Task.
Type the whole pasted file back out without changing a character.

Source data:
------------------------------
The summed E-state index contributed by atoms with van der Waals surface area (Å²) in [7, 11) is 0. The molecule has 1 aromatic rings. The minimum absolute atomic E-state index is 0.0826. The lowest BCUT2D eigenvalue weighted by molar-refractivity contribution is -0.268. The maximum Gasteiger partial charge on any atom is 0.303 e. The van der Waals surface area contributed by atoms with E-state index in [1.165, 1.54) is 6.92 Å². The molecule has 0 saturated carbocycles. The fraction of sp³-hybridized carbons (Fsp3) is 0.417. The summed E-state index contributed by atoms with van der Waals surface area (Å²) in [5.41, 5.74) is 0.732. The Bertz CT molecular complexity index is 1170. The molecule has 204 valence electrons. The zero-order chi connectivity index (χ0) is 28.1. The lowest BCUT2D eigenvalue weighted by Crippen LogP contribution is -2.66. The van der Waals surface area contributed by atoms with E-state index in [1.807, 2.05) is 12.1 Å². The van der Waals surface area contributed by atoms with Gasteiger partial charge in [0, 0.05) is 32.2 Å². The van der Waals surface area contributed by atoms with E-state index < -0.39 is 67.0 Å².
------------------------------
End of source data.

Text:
The summed E-state index contributed by atoms with van der Waals surface area (Å²) in [7, 11) is 0. The molecule has 1 aromatic rings. The minimum absolute atomic E-state index is 0.0826. The lowest BCUT2D eigenvalue weighted by molar-refractivity contribution is -0.268. The maximum Gasteiger partial charge on any atom is 0.303 e. The van der Waals surface area contributed by atoms with E-state index in [1.165, 1.54) is 6.92 Å². The molecule has 0 saturated carbocycles. The fraction of sp³-hybridized carbons (Fsp3) is 0.417. The summed E-state index contributed by atoms with van der Waals surface area (Å²) in [5.41, 5.74) is 0.732. The Bertz CT molecular complexity index is 1170. The molecule has 204 valence electrons. The zero-order chi connectivity index (χ0) is 28.1. The lowest BCUT2D eigenvalue weighted by Crippen LogP contribution is -2.66. The van der Waals surface area contributed by atoms with E-state index in [1.807, 2.05) is 12.1 Å². The van der Waals surface area contributed by atoms with Gasteiger partial charge in [0, 0.05) is 32.2 Å². The van der Waals surface area contributed by atoms with E-state index < -0.39 is 67.0 Å².